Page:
Reasons To Use a Microphone

Always Use the Microphone

Microphone: This important communication tool isn't as scary as you think. Plan for it and be ready to use it.
This critical tool for effective communication isn’t nearly as scary as you think. Plan for it and be ready to use it!
Planners, speakers, networkers, on behalf of your audiences and attendees, I beg you: if there is a microphone in the room where your event is happening, use it and make sure everyone else does, too. Plan for it, use it, enforce it, and remember that it’s not just for the others – it’s there for you, too!

– Just making a quick announcement? Use the microphone.
– Just introducing another speaker? Use the microphone.
– Confident you have a loud voice? Use the microphone.
– Think it’s inconvenient? Use the microphone.

People who are introducing, people who are speaking, people who are transitioning, people who are just making announcements… everyone who is speaking to a group in a professional setting should use a microphone if it is available.

Why? Consider the following.


Reasons You Should Be Using That Microphone


Your job is to make it easy for your audience to get your message.

Whether you’re a planner or a speaker, you bear responsibility for communicating your message as effectively as possible. An inability to hear easily, without strain or distortion, is an unnecessary hurdle.

Your voice isn’t as loud as you think it is.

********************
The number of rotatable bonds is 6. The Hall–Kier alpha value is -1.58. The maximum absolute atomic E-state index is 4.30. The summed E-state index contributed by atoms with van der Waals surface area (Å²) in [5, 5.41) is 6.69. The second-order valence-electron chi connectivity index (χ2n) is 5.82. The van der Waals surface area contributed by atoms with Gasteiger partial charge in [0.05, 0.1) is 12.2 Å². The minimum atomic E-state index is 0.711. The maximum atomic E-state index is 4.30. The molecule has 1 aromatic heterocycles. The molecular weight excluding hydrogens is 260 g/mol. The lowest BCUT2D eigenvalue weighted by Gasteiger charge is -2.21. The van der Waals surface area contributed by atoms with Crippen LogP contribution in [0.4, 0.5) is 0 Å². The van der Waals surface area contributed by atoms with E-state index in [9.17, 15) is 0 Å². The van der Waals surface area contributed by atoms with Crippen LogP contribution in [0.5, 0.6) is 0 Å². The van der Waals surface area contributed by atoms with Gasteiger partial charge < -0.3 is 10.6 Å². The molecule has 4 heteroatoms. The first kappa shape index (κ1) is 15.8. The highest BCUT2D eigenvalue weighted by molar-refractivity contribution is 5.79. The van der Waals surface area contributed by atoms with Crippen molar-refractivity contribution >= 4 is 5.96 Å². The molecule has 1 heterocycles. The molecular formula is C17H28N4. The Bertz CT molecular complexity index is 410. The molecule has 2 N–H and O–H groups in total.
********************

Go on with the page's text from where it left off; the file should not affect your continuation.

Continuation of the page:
Many people think their voices are loud and use that as a reason not to use a microphone. A loud voice, though, seems louder to the speaker than it does to the audience. Often, the person who claims “I have a loud voice and don’t need a microphone” is simply making an excuse to cover their fear of using a microphone or of hearing their voice amplified.

Even if your voice is loud and you know how to project well, the change in sound makes the presentation disjointed.

Good diction and projection are great, but not everyone’s voice has the same volume or timbre. If most people are using the microphone and one person insists on not using it, the drastic change in audio quality is jarring to the audience.

Meetings and events run more smoothly.

Microphones grant a perceived authority to whomever is using one. The nature of a group is to listen to what is being said on the sound system. This makes a big difference in the dynamics of a meeting, when you may have interruptions or a group discussion that needs to be reined in.

You will strain your voice.

Unless you are a trained singer, you are likely to strain your voice when trying to sustain the increased volume you need to be heard clearly by even a small group. Most people do not like the feeling of being shouted at or “projected to.” The microphone allows the speaker to maintain an easy, conversational volume and still be heard clearly.

Your brand will be perceived negatively by an audience who cannot hear your message.

Your personal or organizational brand is not strengthened by an audience experience that includes strain, discomfort, or the intermittent dropping out of the information you’re trying to communicate.


Next Blog: Tips on Microphones

In our next post we’ll share some helpful tips on the effective use of microphones for planners, speakers, and entertainers.



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